Imho don't make the fuss over lying but try to show her that by talking you and her can work things out.

 

I read about a mom who was really confused about her daughter lying when it was so obvious she was not telling the truth - then the mom clicked and said to the kid - I think I understand - you want so much that it will be yours , that you say it is yours - and the kid answered yes .

 

Collaborative problem solving is a process not a technique , there is always some learning on the way , but it takes time 

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#4 of 8 Old 03-13-2011, 08:21 PM
 
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I agree with Mom2grrls. With the "getting into trouble" thing removed, the lying isn't needed as a defense mechanism. We don't punish in our house, and the occasions for "consequences" are pretty few & far between, and usually related to the offense pretty closely. As a result, our child is shockingly up front about when he does something wrong. I mean, he will tell us he did something wrong, without our ever having suspected it! It's pretty cool. But that's because he is not afraid of our reactions or what will happen to him. And I very much want to keep it that way. We always say "I am glad you were honest with me," keeping our reactions really calm & level-headed, so he's neither frightened by a negative reaction nor encouraged by "getting our goat." I figure it this way....someday he's going to get into trouble and need our help, and I don't want him afraid to come to us.

 

Another thing I've heard that parents sometimes do, is they will come into the room and say something like, "OK, which one of you created this mess?!" and the kids are thus on the defensive and start to try and weasel out of it, blame the other, etc. I can't remember what book it was that I read, which said instead you could say "I see a very big mess in here; who knows what we can do to clean it up?" In other words, the blame is removed. Why would the parent need to know who did it?  What would be the point of that?

 

Anyway that is something that might be considered, going forward. Obviously you have the situation now to deal with. I'd talk to her about trust. A few times our son has made things up (and immediately confessed! LOL), and I look him in the eye and say gently that if he makes things up a lot, how will I be able to trust him? "You want me to believe you when you say things, right? Well then I need you to tell me the truth." And even now (he just turned 8) we talk about the concept of credibility, and if a person lies they have no credibility when they speak. He gets it.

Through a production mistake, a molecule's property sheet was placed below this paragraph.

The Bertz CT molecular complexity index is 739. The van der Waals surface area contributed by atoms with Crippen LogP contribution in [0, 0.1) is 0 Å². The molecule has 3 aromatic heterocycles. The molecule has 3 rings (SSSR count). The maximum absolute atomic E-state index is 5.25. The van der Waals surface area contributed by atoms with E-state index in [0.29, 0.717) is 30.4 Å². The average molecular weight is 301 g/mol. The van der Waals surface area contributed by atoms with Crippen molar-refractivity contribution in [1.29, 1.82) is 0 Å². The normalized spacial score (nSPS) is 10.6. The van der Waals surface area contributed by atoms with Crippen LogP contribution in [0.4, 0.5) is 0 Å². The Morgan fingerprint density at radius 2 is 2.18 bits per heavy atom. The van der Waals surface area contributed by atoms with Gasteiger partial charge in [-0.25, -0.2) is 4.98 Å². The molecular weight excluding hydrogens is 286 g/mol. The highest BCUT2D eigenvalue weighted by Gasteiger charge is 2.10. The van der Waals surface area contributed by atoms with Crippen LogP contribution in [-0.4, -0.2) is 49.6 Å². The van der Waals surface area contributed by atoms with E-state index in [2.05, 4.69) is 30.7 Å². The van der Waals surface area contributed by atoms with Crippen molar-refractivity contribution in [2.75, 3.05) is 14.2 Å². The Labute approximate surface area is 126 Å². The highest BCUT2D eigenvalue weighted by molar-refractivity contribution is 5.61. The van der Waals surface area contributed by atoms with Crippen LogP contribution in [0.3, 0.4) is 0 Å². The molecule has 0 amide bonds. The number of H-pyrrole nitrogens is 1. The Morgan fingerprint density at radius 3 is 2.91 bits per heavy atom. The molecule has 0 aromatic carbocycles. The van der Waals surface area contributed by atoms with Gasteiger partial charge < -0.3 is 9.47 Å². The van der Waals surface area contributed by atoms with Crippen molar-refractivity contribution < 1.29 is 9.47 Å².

As for your daughter, say for instance she is lying about the school lunch, presumably because what they're offering seems better to her than what you packed? You could try problem-solving with her. What I'd probably do is say that if she hates her lunch then she ought to be more involved in helping you decide on a lunch that's healthy that she will eat. And that the way to feel good about herself is to be a problem-solver, and to be honest. (instead of phrasing it negatively, like "If you lie, you will feel ashamed...." I always think things should be phrased in the positive) 

 

My son had lunch troubles too at his class last week. I packed him a lunch, and found out later that he had been going around asking all the other kids for money so he could buy a treat instead! How embarrassing! After that, I told the teacher that he was not to buy any treats and that I packed him a perfectly big lunch, he was not about to starve, and if he doesn't like it, he can wait till I get him after class (we're homeschoolers and it's only a 1.5 hour class). I told him that he needs to find a way to cope. Or eat what I gave him. :-)

 

Another time about a year and a half ago he made up a huge, elaborate and untrue story (and told it at Kung Fu class) about a family trip we took. To the bottom of the sea!!! But it was so preposterous that the teachers and the kids got a big kick out of his creativity. LOL. He made up a few stories like that, but it was clearly a test of his imagination so I didn't get nutty about it, and it passed.